Sales managers and leaders are responsible for not only setting sales strategy, but for communicating, enabling and supporting that strategy to accelerate pipeline growth, account penetration, accelerated win-rates, and bigger deal sizes.
Pursuing such sales results and business outcomes requires a cross-functional approach. In many ways, sales leaders are accountable for these results, but they often lack cross-functional support within the greater organization necessary to achieve those goals.
To enable the learning and development function to better support the sales leadership team, learning leaders should start by using broad market and industry sources, expert opinion from the sales team and historical sales data to identify emerging threats, downward trends, and market expansion opportunities. Learning leaders also can assess quarterly results, CRM data, and voice-from-the-field feedback in order to develop and execute training and enablement approaches that accelerate current or new sales strategies and/or achieve business objectives. Then, to really make an impact, conduct root-cause analyses to identify and promote effective and innovative sales practices while overcoming key obstacles to sales effectiveness.
Also, because human capital strategies are changing, roles across the company have to change as well. Customers across different industries are focused on their needs and wants; within large enterprises, for instance, businesses focus on the customer of their customer, and align business strategies and sales to better create value throughout for those sales processes.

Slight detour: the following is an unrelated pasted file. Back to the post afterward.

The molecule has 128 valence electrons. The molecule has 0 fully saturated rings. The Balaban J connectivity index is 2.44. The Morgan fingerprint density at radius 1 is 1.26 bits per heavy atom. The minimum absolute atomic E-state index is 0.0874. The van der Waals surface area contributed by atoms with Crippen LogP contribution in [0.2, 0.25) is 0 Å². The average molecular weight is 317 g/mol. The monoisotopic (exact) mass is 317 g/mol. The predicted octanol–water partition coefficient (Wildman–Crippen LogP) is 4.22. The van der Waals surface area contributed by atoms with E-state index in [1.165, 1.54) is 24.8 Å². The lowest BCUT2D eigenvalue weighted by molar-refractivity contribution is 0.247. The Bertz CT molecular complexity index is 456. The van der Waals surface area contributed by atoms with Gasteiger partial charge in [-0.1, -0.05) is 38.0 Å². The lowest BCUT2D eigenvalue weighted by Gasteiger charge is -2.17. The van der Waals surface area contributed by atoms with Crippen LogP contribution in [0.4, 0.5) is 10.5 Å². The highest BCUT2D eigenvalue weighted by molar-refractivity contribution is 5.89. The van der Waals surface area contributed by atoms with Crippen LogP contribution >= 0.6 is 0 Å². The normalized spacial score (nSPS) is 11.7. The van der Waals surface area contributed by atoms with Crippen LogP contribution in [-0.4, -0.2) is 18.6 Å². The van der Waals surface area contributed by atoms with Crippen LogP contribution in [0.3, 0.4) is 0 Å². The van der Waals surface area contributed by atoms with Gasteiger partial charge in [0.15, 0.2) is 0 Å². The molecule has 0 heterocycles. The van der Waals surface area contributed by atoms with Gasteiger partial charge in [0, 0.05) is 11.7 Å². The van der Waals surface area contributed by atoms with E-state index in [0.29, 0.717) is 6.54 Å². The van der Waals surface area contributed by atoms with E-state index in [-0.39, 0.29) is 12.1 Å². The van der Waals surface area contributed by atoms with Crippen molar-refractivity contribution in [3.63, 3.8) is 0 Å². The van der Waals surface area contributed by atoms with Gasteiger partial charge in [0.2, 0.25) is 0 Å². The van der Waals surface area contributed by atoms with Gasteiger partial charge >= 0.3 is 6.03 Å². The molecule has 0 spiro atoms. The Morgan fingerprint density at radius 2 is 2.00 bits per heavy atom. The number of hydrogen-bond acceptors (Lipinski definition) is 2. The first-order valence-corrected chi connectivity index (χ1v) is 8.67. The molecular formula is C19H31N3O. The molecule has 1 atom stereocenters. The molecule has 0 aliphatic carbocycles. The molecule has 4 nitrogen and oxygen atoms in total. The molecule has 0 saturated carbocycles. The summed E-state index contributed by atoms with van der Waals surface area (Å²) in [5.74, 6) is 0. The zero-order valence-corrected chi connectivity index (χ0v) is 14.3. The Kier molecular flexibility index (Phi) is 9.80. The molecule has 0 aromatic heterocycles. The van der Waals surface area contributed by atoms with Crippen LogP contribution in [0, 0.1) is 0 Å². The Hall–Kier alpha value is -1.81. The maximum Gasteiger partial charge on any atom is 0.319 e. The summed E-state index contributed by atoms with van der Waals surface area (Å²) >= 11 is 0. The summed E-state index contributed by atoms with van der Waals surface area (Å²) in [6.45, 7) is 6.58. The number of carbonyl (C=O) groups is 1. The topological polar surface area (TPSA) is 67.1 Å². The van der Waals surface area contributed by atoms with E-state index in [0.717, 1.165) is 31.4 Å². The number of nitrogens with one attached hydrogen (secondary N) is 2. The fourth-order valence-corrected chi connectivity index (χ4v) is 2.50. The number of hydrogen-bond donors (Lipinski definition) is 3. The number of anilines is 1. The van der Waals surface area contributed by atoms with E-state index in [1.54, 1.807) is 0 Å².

This can map out in different ways. Let’s say the learning function in a large IT company finds out they have 90 days to create onboarding for a new sales role within the organization. The old way of creating this experience won’t work. It’s too long, there’s no content that can be leveraged, and the business expects something to produce tangible results, i.e. time to productivity as defined by the business.
Thinking cross-functionally, learning leaders work closely with SMEs, and by deploying an iterative, collaborative approach, extract the core content needed, then combine it with a strong learning engagement. This produces the desired onboarding and ramps up the new seller role, mapped and aligned to productivity.
Key to success during this new process, activities became more and more visible to the executive team. This creates a more trusting relationship so the learning team can actually produce what the business and sellers need to drive growth and attack new revenue streams aligned with company strategy.
Consider the following as starters to change the learning and development mindset from siloed to cross-functional:
- Recognize that sales strategies require a well-articulated game plan to communicate and implement changes that evolve sales behaviors to close the customer gap.
- Explain the learning function vis-a-vis business impact. It’s about functional impact, not individual impact. Individual heroes might have a short-term impact for sales managers, but if overall sales functions aren’t set up for impact, sales managers won’t see the value over time.
- Evolve impact beyond task-based initiatives. Think in terms of projects and programs. It’s also important to add strategic value. It’s important to partner with the business, so it’s a good idea to start with the sales team.
- Align end-to-end support necessary to buttress and accelerate sales conversations. To do that, work collaboratively across functions. Work with sales, marketing, product, and technology groups.
- Finally, always keep in mind this is evolving. It’s not about how to train someone, it’s about why training needs to happen and what to build out from that starting point.
Juliana Stancampiano is CEO, and Brian Lambert is a consultant for Oxygen Learning. To comment email editor@CLOmedia.com.Filed under: StrategyTagged with: sales, sales leadership team, strategy